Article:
Experimental Design Details
Randomization Method
Computer.
Randomization Unit
Polling centers
Was the treatment clustered?
Yes
Experiment Characteristics
Sample size: planned number of clusters
471 polling centers
Sample size: planned number of observations
2015 AER paper: 48,018 candidate-polling substation observations 2014 NBER Working paper: 2,904 survey respondents
Sample size (or number of clusters) by treatment arms
Treatment group: 238 polling stations received letters announcing the use of “photo quick count”
Control group: 233 polling stations served as a comparison group and did not receive a letter.
Minimum detectable effect size for main outcomes (accounting for sample design and clustering)
IRB
INSTITUTIONAL REVIEW BOARDS (IRBs)
IRB Name
IRB Approval Date
IRB Approval Number
Post-Trial
Post Trial Information
Study Withdrawal
Intervention
Is the intervention completed?
Yes
Intervention Completion Date
September 19, 2010, 12:00 AM +00:00
Is data collection complete?
Yes
Data Collection Completion Date
December 31, 2010, 12:00 AM +00:00
Final Sample Size: Number of Clusters (Unit of Randomization)
471 polling centers
Was attrition correlated with treatment status?
Yes
Final Sample Size: Total Number of Observations
To address attrition, we estimate bounds on the effect of treatment in the presence of nonrandom attrition. Using this method, we aim to trim observations that report outcomes only under treatment from the estimation sample, allowing impacts to be estimated using only units where outcomes would be observed irrespective of treatment assignment.

Total Number of Observations:
2015 AER paper: 48,018 candidate-polling substation observations
2014 NBER Working paper: 2,313 survey respondents
Final Sample Size (or Number of Clusters) by Treatment Arms
Treatment group: 238 polling stations received letters announcing the use of “photo quick count” Control group: 233 polling stations served as a comparison group and did not receive a letter
Data Publication
Data Publication
Is public data available?
Yes
Program Files
Program Files
Yes
Reports and Papers
Preliminary Reports
Relevant Papers
Abstract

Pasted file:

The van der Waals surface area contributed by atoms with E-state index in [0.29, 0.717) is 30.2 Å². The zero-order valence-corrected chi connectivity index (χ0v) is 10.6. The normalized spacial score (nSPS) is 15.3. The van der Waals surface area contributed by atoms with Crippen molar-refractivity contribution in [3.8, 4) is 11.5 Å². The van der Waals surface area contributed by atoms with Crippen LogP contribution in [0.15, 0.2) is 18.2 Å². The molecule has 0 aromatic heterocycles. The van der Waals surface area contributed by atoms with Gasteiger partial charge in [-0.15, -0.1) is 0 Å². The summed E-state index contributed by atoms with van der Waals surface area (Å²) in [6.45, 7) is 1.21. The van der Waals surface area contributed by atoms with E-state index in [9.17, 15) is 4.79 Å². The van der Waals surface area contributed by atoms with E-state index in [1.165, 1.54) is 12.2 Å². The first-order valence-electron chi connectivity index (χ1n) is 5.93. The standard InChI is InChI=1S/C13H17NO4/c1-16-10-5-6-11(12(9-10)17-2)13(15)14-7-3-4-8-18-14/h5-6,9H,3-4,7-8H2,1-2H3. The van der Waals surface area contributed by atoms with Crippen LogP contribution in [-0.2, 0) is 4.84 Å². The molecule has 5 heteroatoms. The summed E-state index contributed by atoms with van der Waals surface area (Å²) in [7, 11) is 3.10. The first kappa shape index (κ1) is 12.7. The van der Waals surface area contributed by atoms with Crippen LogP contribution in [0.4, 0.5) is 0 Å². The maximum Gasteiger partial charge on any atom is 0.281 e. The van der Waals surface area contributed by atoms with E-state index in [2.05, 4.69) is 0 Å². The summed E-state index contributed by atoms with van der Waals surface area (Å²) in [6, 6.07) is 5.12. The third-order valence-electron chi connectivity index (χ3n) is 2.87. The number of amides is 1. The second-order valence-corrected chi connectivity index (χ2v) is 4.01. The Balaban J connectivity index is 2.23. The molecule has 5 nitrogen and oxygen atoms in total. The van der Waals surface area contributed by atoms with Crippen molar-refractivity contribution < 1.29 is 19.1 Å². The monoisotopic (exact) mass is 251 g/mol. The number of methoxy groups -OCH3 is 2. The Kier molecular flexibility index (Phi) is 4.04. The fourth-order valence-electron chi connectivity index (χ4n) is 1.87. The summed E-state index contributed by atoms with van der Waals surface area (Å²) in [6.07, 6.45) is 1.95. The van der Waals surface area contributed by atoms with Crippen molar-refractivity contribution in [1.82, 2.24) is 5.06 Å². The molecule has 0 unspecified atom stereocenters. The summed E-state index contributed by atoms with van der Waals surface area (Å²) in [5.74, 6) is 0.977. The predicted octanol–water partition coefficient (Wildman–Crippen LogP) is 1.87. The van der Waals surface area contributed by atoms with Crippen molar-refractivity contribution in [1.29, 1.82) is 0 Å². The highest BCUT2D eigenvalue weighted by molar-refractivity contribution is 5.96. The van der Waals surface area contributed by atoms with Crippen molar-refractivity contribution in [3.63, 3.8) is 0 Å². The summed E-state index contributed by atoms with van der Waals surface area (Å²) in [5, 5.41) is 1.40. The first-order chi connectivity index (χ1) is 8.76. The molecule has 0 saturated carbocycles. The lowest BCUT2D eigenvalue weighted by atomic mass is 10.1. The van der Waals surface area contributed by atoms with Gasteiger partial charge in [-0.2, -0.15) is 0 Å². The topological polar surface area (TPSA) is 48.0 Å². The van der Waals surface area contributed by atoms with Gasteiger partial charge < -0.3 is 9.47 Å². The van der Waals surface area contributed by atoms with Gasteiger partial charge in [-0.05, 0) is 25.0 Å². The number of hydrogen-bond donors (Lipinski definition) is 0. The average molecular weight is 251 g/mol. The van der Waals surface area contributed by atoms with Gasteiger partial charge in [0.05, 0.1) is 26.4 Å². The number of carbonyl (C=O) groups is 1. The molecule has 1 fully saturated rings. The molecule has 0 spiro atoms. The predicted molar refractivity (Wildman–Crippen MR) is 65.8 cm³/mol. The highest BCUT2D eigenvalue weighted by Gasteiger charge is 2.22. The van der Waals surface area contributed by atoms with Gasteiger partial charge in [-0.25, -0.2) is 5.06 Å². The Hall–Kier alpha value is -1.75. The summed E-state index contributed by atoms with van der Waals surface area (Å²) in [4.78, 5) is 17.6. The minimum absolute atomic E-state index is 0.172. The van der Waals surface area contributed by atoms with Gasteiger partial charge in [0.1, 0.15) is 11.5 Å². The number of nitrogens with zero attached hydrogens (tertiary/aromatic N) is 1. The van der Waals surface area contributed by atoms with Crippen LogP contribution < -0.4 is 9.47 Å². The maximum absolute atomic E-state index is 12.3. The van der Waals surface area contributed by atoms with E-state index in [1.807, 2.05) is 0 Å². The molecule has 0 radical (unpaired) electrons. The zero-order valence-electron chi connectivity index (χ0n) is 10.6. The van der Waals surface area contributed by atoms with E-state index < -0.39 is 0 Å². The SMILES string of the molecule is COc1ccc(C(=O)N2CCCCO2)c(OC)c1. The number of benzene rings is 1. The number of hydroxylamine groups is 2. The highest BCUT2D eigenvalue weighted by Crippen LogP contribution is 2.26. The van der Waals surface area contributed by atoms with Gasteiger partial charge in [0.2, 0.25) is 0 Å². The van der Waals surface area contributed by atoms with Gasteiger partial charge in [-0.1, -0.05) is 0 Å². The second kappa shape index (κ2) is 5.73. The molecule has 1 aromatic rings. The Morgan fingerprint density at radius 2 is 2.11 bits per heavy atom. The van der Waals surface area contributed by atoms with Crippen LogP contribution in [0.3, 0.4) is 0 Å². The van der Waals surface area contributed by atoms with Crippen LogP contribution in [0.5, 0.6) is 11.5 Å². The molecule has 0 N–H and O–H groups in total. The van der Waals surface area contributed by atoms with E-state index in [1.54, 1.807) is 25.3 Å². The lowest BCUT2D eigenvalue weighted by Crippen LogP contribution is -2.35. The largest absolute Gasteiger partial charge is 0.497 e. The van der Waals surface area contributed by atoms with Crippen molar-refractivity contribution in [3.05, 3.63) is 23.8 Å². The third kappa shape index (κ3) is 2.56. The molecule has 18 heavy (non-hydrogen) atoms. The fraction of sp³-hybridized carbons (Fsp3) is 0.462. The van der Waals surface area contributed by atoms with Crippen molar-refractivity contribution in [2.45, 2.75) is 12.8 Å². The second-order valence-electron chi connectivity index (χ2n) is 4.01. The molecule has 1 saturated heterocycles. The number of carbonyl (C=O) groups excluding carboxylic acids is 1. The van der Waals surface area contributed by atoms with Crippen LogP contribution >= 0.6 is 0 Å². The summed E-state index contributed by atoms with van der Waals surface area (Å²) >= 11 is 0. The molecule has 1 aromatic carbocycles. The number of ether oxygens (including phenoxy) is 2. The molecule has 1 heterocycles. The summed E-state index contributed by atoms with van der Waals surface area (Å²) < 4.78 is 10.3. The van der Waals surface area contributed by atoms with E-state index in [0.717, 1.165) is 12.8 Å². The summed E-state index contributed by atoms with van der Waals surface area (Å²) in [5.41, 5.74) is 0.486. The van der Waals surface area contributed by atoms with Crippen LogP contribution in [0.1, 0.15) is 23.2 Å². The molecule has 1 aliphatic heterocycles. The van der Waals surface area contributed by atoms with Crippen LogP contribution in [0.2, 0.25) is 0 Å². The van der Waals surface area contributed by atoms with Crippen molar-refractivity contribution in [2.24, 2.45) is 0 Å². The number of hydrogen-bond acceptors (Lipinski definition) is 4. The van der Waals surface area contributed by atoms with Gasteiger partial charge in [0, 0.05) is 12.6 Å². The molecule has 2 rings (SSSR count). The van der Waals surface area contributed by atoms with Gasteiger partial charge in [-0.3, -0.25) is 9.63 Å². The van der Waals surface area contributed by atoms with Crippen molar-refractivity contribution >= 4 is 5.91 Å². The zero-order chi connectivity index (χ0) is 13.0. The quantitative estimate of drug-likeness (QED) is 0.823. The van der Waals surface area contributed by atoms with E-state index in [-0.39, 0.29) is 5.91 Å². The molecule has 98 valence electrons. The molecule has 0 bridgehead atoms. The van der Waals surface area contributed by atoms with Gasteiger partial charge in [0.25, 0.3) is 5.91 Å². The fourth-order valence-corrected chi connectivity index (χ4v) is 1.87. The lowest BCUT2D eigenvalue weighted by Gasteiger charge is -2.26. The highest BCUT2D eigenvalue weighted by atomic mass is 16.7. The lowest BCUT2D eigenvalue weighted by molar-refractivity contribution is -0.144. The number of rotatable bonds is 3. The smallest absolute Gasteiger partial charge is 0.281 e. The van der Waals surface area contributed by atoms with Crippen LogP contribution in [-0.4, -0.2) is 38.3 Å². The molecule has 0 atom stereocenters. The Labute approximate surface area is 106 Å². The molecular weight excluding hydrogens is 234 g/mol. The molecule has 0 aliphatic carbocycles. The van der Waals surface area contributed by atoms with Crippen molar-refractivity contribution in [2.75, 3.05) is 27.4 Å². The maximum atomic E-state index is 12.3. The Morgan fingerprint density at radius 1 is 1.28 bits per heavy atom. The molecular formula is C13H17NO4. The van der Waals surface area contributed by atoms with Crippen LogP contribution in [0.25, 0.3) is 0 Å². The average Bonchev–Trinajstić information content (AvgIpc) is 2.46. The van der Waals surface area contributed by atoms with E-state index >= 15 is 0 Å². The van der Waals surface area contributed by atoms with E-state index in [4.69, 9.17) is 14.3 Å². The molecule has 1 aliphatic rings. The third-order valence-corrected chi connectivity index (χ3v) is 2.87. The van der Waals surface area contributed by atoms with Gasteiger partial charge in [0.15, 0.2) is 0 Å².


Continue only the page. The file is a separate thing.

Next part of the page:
We investigate the relationship between political networks, weak institutions, and election fraud during the 2010 parliamentary election in Afghanistan combining: (i) data on political connections between candidates and election officials; (ii) a nationwide controlled evaluation of a novel monitoring technology; and (iii) direct measurements of aggregation fraud. We find considerable evidence of aggregation fraud in favor of connected candidates and that the announcement of a new monitoring technology reduced theft of election materials by about 60 percent and vote counts for connected candidates by about 25 percent. The results have implications for electoral competition and are potentially actionable for policymakers.
Citation
Callen, Michael, and James Long. 2015. “Institutional Corruption and Election Fraud: Evidence from a Field Experiment in Afghanistan.” American Economic Review, 105(1): 354-381.
Abstract
International development agencies invest heavily in institution building in fragile states, including expensive interventions to support democratic elections. Yet little evidence exists on whether elections enhance the domestic legitimacy of governments. Using the random assignment of an innovative election fraud-reducing intervention in Afghanistan, we find that decreasing electoral misconduct improves multiple survey measures of attitudes toward government, including: (1) whether Afghanistan is a democracy; (2) whether the police should resolve disputes; (3) whether members of parliament provide services; and (4) willingness to report insurgent behavior to security forces.
Citation
Berman, Eli, Michael Callen, Clark Gibson, and James Long. “Election Fairness and Government Legitimacy in Afghanistan.” NBER Working Paper 19949, March 2014.